Added to that, there are a number of new and innovative money managers coming to market all available via the web, Mint or Wesabe from the states are some good examples. They actually help me manage and make the most of my money, which my bank doesn’t and again they’re FREE.
Now the debate about FREE banking has raged in recent years. Ever since the introduction of packaged accounts and the OFT’s pronouncements on credit card charges. All of which reached a recent crescendo with the subsequent failure on the fairness of banking fees.
So how and where does Virgin’s pronouncement fit? Well I think it makes the issue more confusing. Why can’t we just get the truth behind what it costs to run a current account? Naive I may be, but this has to be the holy-grail of modern banking. Once we have that, we the customer can decide whether we value plain vanilla or the bells and whistles of packaged accounts.
So is Mr Branson the White Knight of Banking and are the Virgin fees being brought about by actual competition or the desire for transparency? I’m not so sure it’s either. While I may desire the holy-grail, the reality of linking what a customer pays for a current account and what a bank charges is almost impossible to calculate. It depends on way too many variables; the type of financial institution; how many overheads the business carries; the cost of security; technology and the amount it pays its employees; the amount that shareholders or Venture Capitalists want as a return etc.
What worries me is it could be nothing more than a marketing trick to ensure margins. One just like Stella Artois used. They made us believe that paying a premium was worthwhile for the taste, when in fact all we got was good old fashioned Belgium cooking lager. ‘Reassuringly Expensive’ they called it!
Well for me all this increased competition is nice, but more choice doesn’t equate to better and paying for the privilege certainly doesn’t either.
Tuesday, 2 February 2010
They make the point that products and services developed for emerging markets also appeal in mature markets too. That’s because with these stripped down, focused offers, there is often a price advantage, they are easier to use and well-designed. Examples mentioned: The Classmate PC, Tato Nano, Tune Hotels, Zeebo.
It tied in with something I was mulling over in my head (which is always handy).
In the financial services world we grapple daily with ways to simplify the complex, without misleading consumers. And actually we are on a new wave…
· The aggregators have simplified the way we buy insurance;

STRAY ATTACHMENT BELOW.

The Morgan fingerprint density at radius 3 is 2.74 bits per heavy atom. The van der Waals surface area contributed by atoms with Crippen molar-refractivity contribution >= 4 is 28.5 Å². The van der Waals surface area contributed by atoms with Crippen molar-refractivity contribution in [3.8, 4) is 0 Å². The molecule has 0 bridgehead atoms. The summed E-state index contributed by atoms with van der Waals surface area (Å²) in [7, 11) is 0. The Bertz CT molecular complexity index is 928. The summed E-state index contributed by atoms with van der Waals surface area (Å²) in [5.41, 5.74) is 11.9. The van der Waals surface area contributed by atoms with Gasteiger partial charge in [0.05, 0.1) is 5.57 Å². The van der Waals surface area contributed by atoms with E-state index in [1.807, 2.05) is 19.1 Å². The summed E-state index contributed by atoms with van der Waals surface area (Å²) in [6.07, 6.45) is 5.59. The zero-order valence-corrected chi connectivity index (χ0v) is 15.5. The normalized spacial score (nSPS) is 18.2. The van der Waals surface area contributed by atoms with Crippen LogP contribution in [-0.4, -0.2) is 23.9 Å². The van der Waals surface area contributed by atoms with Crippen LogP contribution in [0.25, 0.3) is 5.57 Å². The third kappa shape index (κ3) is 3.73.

· Barclaycard are simplifying payments with innovative wave technology;
· In 2010, Nokia Money will allow consumers to send money to another person just by using the person’s mobile phone number, as well as pay for goods and services and utility bills;
· With new free tools like smartypig and mint.com coming our way, we will be able to have one, simple view of our money if we want it;
· In the pensions world, we are seeing a revival of the simpler Personal Pension rather than the more complex and costly SIPP. Auto-enrolment for NEST will help simplify pensions planning for many.
But are we going far enough or are we in ‘choice paralysis’?
Verdict consulting research shows that over the past 10 years consumers have shifted from wanting a wide range with lots of choice to wanting an edited range of what they want.
So do we really need a range of over 100 fund links on pensions? Do we really need cover for all illnesses or all eventualities in our home? Do we really need to review all financial needs before giving advice and not just cutting to the chase and focusing on what the consumer wants to sort?
Quite an opportunity for brand to be the new Tata in financial services don’t you think?
Friday, 29 January 2010
Monday, 25 January 2010
Both RBS and Northern Rock as I’m sure you’re aware are publicly owned and for all intent and purposes could be controlled by Government.
And yet here we have two cases of very public non-interference by the controlling interest.
Now I could start off on the rights and wrongs of a government sponsoring a privately owned football team or indeed funding the hyper-inflated salaries of Investment Bank fat cats, but that’s not my point. What did catch my train of thought was the similarity between these two disparate sectors, there are in fact a huge number of parallels between them.
Both sectors rely on continual success whether on the pitch or share price to maintain their position in their respective leagues, and both have to pay heavily for the best talent available.
While we may baulk at the thought of paying footballers £150,000 per week salaries the truth is that that’s what economists call market forces, the old supply and demand thing to you and me.
In fact, teams that pay more are investing in their success, no matter what Deloitte may say about Brian Laws, sorry another football finance link!
Banking and finance like football is a fine balancing act and some get it wrong, Portsmouth like RBS invested heavily, but relied upon short term funding which has left them in a precarious position. Others like Manchester United have had to restructure their debt, not dissimilar to Lloyds current rights issue and so it goes on an on.
What of a resurgence amongst the mutuals? Well again you can look at the Real Madrid operating company, which is a supporter-owned, not-for-profit business. This has looked to grow through acquisition and merger borrowing heavily to buy the talent of the likes of Ronaldo, Kaka and Benezma